Culture Connection Executive Director Scott Young, in collaboration with Professor Lowell Gallagher from UCLA English Department, is presenting a class entitled “Religion Goes to the Movies: Eating Beauty, Welcoming the Stranger.” It is being offered as a Fiat Lux course in this Spring 2014 quarter. The class is executed in seminar style, involving viewing entire film in class with student interaction posted on Internet discussion board. “Religion Goes to the Movies” is Interdisciplinary & Interreligious in content & perspective. The films selected for screening are:
Apocalypse Now (1979)
The Visitor (2007)
The Scent of Green Papaya (1993)
Babette’s Feast (1987)
Critical readings are required in addition to screenings. A sampling of themes to be discussed are: the gaze, hospitality, transcendence, symbol, myth, icons, moving images, the sacred manifested in the secular, and food & spirituality.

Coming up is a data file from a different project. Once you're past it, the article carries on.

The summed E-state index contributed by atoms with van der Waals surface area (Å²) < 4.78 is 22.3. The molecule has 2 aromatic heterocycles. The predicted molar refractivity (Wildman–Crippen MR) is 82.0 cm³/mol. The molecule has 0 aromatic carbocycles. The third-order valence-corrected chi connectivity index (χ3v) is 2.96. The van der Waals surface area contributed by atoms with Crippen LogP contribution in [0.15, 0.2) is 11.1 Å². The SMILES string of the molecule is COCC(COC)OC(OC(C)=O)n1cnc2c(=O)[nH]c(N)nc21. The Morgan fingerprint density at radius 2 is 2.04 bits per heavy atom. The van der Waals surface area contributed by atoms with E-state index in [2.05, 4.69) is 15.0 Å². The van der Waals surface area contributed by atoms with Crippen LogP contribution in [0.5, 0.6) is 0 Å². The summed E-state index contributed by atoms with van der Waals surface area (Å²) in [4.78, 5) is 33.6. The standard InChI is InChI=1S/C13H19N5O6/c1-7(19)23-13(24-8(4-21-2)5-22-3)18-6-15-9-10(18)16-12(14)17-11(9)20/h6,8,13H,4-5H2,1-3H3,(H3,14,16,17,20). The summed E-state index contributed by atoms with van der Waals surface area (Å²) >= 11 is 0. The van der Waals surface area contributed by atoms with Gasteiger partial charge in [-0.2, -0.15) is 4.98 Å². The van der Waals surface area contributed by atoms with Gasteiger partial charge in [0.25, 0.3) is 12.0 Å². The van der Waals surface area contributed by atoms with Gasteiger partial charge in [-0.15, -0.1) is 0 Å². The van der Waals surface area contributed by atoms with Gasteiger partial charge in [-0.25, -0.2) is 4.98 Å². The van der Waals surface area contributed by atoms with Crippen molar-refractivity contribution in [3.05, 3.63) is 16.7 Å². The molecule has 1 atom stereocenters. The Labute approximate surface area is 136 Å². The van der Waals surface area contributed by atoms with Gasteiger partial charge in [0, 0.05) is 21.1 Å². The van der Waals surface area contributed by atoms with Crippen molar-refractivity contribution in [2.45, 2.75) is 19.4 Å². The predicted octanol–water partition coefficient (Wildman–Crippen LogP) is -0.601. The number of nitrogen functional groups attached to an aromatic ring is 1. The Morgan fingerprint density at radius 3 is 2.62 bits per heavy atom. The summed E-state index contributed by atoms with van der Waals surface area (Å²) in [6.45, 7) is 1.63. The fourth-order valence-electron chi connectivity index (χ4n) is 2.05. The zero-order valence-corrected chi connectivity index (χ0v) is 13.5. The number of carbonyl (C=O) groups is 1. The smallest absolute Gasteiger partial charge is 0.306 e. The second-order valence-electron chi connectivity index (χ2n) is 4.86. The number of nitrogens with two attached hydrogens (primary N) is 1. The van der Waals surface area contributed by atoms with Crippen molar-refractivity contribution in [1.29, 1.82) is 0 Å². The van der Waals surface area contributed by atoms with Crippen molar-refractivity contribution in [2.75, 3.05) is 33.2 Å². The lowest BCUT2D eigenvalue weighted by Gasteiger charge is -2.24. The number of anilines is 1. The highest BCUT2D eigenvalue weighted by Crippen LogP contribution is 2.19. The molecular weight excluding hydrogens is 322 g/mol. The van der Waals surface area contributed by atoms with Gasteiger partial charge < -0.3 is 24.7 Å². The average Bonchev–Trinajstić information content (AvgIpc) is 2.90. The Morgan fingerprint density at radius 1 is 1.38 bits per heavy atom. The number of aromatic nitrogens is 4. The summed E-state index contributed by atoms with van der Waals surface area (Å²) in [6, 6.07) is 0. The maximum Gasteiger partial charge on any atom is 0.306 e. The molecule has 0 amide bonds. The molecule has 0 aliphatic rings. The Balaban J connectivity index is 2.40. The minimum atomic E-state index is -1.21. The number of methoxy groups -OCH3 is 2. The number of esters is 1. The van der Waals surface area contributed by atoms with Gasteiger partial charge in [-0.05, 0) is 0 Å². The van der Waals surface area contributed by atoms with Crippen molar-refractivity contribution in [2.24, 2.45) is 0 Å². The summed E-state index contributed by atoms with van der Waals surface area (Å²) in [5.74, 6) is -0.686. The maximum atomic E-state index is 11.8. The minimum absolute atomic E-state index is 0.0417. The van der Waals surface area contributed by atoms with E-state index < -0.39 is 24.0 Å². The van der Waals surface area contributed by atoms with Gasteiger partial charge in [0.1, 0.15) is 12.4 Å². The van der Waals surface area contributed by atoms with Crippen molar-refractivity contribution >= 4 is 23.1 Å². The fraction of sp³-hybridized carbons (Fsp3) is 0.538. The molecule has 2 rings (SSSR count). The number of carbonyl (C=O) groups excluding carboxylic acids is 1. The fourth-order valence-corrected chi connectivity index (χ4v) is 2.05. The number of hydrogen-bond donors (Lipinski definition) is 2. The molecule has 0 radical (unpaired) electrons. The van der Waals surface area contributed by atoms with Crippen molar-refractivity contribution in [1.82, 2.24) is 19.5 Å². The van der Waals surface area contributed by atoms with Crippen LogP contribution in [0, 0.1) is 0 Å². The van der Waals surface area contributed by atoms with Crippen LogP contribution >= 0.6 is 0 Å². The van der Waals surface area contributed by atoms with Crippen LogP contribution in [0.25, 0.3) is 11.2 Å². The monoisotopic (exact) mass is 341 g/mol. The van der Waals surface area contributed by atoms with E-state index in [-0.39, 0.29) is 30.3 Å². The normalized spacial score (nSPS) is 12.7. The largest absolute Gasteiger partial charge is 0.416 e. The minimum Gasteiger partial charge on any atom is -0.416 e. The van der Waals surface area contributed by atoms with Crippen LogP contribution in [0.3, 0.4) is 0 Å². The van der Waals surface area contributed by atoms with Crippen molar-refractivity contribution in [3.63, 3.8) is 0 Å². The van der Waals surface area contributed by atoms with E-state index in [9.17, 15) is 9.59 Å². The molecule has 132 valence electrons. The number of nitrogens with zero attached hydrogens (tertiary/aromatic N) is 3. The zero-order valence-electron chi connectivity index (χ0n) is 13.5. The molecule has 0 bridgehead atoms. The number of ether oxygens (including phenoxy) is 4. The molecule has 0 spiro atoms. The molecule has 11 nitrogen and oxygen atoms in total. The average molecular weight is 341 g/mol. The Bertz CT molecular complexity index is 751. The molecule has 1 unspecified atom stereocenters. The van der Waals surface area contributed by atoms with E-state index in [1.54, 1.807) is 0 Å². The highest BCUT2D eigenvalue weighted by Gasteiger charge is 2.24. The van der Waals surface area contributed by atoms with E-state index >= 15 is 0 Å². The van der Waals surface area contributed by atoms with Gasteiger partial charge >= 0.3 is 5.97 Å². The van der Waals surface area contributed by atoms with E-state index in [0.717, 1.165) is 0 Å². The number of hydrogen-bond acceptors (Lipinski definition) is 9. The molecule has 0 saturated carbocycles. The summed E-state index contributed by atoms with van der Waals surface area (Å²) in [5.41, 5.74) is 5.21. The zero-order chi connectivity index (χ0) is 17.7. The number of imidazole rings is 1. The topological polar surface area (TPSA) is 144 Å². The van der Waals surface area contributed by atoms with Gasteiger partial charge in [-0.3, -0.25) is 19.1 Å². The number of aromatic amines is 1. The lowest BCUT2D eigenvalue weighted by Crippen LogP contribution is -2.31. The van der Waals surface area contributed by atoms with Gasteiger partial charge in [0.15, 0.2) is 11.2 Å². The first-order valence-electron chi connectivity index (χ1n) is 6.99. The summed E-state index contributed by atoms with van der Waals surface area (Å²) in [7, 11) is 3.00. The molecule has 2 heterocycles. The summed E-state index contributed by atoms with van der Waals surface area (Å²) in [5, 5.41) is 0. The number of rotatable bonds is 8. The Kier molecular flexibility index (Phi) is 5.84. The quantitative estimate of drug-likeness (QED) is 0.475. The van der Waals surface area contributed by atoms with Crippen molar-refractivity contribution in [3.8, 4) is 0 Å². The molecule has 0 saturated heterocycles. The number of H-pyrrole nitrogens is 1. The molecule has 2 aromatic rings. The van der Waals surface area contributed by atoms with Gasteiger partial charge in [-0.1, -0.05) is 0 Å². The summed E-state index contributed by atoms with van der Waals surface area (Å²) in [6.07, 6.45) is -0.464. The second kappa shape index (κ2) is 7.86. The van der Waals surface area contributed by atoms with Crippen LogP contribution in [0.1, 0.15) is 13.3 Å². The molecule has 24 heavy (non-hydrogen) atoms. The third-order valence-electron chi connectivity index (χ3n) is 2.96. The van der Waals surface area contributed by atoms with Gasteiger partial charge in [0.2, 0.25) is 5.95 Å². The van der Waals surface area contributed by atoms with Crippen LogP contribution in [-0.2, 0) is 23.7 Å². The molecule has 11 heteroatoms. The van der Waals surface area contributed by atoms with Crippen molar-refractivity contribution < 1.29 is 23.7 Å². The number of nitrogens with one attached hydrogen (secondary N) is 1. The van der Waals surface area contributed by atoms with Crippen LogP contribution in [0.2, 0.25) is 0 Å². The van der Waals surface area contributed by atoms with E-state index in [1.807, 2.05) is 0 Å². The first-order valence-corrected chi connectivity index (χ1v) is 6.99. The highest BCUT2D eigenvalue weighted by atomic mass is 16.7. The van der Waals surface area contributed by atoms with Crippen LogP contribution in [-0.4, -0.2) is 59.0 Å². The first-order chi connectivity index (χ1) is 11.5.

The University Campus, and its educational culture, is in a protracted period of experiencing a rapidly changing landscape. This includes undergraduates, graduate students, faculty, and administration. These processes are both disruptive, requiring frequent recalibrations, and exhilarating, generating new possibilities. There are several trigger mechanisms for this dynamic time of transition including the resurgence of religion in classrooms, residential life, volunteerism, student organizations, faculty research, governance challenges, and campus public squares. For much of the 20th century, religion retreated to the margins of campus life in most universities and to private and parochial expressions. The last couple of decades have witnessed religion demanding a more public profile, sharing with several other major influencers a critical role in how higher education evolves in the near term and far horizon. The implications of these changes in the campus landscape are just now coming into view. Among the many that could be itemized, let me suggest three that, in my opinion, directly address the future of the campus ministry in the university.